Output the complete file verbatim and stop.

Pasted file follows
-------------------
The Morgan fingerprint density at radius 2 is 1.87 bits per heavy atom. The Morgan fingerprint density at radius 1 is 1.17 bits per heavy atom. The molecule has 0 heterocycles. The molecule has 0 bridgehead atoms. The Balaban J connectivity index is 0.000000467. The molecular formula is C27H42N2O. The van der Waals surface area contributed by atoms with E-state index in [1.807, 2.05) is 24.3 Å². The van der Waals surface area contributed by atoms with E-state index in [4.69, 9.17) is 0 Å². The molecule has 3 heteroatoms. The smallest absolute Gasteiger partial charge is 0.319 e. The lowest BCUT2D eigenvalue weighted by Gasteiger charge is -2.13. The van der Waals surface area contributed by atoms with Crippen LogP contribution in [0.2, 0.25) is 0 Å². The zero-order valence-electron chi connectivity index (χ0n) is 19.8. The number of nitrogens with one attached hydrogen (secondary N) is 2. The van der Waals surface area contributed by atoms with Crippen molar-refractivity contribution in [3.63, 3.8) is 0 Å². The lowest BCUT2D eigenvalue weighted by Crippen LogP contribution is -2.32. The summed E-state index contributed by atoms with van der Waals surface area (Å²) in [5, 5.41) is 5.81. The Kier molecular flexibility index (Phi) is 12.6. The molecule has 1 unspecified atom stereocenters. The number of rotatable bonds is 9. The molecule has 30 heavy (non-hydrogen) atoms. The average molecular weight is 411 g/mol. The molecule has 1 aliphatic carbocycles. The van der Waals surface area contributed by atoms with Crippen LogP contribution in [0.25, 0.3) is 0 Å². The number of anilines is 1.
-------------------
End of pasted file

The Morgan fingerprint density at radius 2 is 1.87 bits per heavy atom. The Morgan fingerprint density at radius 1 is 1.17 bits per heavy atom. The molecule has 0 heterocycles. The molecule has 0 bridgehead atoms. The Balaban J connectivity index is 0.000000467. The molecular formula is C27H42N2O. The van der Waals surface area contributed by atoms with E-state index in [1.807, 2.05) is 24.3 Å². The van der Waals surface area contributed by atoms with E-state index in [4.69, 9.17) is 0 Å². The molecule has 3 heteroatoms. The smallest absolute Gasteiger partial charge is 0.319 e. The lowest BCUT2D eigenvalue weighted by Gasteiger charge is -2.13. The van der Waals surface area contributed by atoms with Crippen LogP contribution in [0.2, 0.25) is 0 Å². The zero-order valence-electron chi connectivity index (χ0n) is 19.8. The number of nitrogens with one attached hydrogen (secondary N) is 2. The van der Waals surface area contributed by atoms with Crippen molar-refractivity contribution in [3.63, 3.8) is 0 Å². The lowest BCUT2D eigenvalue weighted by Crippen LogP contribution is -2.32. The summed E-state index contributed by atoms with van der Waals surface area (Å²) in [5, 5.41) is 5.81. The Kier molecular flexibility index (Phi) is 12.6. The molecule has 1 unspecified atom stereocenters. The number of rotatable bonds is 9. The molecule has 30 heavy (non-hydrogen) atoms. The average molecular weight is 411 g/mol. The molecule has 1 aliphatic carbocycles. The van der Waals surface area contributed by atoms with Crippen LogP contribution in [0.25, 0.3) is 0 Å². The number of anilines is 1.